Dr Michelle DiGiacomo's work focusses on exploring ways in which health and service initiatives can be tailored to meet diverse needs and preferences of individuals and groups. With a background in organisational and health psychology, she researches the interaction of health and other services with vulnerable populations, particularly in respect to access and appropriateness of care.
Associate Professor Sally Inglis, Senior Research Fellow
Associate Professor Sally Inglis is a NSW Cardiovascular Research Network Life Science Fellow. Sally is currently leading Cochrane Reviews examining self-management interventions for people with peripheral arterial disease and the use of m-health technology for health education in heart failure.
Dr Tim Luckett, Senior Lecturer (Research)
Dr Tim Luckett is interested in developing and evaluating complex interventions for people with life-limiting illnesses and their families. He has a special interest in interventions that support self-management and decision-making.
Dr Annmarie Hosie, Postdoctoral Research Fellow
Dr Annmarie Hosie is a registered nurse and early career researcher, with expertise in palliative and aged care. Dr Hosie's current research focus is on developing interventions to improve outcomes for people receiving aged, palliative and end of life care; in particular, strategies to support optimal cognition.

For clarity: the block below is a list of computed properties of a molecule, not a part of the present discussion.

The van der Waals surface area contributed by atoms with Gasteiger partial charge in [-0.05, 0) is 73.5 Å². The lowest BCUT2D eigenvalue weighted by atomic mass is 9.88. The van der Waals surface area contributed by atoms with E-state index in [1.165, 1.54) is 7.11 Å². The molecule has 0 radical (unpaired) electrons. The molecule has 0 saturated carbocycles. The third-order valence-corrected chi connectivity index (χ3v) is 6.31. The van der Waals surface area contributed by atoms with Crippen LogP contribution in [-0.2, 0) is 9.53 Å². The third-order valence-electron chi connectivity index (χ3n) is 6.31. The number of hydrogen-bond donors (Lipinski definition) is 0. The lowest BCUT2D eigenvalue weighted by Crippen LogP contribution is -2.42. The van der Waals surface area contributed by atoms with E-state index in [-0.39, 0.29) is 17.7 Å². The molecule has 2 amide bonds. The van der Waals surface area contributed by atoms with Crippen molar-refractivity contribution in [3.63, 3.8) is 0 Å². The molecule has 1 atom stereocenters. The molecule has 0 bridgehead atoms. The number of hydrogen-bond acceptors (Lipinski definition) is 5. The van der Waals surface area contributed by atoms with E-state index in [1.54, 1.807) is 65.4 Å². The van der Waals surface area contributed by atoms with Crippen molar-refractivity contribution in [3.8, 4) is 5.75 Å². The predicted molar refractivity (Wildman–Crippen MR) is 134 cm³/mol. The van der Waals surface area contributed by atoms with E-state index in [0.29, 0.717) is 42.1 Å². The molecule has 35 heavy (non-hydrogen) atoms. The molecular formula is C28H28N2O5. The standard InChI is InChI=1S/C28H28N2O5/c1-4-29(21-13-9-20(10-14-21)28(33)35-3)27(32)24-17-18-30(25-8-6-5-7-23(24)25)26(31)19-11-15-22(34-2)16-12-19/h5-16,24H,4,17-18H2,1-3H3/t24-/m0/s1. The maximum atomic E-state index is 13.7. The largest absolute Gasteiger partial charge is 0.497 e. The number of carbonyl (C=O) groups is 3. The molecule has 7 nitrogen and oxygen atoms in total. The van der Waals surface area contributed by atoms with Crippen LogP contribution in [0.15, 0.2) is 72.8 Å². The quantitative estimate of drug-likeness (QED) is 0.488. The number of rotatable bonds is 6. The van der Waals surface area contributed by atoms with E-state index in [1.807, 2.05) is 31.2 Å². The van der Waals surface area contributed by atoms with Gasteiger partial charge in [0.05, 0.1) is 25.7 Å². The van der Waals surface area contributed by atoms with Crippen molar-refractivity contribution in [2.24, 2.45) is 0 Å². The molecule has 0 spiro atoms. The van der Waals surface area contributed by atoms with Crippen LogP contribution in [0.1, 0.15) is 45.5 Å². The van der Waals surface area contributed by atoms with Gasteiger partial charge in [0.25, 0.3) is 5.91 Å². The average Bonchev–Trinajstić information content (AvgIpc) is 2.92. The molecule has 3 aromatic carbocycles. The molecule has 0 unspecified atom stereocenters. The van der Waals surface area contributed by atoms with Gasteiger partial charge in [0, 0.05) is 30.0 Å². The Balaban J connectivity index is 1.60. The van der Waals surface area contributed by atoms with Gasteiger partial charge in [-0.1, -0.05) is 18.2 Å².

Dr Seong Leang Cheah, Postdoctoral Research Fellow
Dr Seong Leang Cheah is an experienced linked data analyst on national database and a registered Chinese medicine practitioner for acupuncture and Chinese herbal medicine. Seong’s field of interest focuses on developing research models from large epidemiological datasets. Seong has rich experience in collating, managing and analysing datasets in interstate and national research projects relating to palliative care, aged care, midwifery and child care, acupuncture and Chinese medicine, disability and business expenditure.
Dr Slavica Kochovska, Postdoctoral Research Fellow (PaCCSC)
Dr Slavica Kochovska is an early career researcher whose work focuses on improving the science of consenting palliative care populations. Dr Kochovska has extensive experience in conducting systematic reviews and commissioned reports to build the evidence base for improving the healthcare provision for people living with life-limiting illnesses. A linguist by background, Dr Kochovska also has experience in health care project management, quality improvement and implementation science. Her research interests include health literacy and consumer involvement in health research.
Dr Anna Green, PRESERVE Project Coordinator
Anna is involved in research for the PRESERVE pilot study. Anna is interested in health services research for vulnerable populations and chronic conditions from the perspective of patients and providers. Her PhD program of research focused on access to services and support for Aboriginal children with a disability and their families as part of the Australian Research Council Linkage project 'Doubly Disadvantaged'.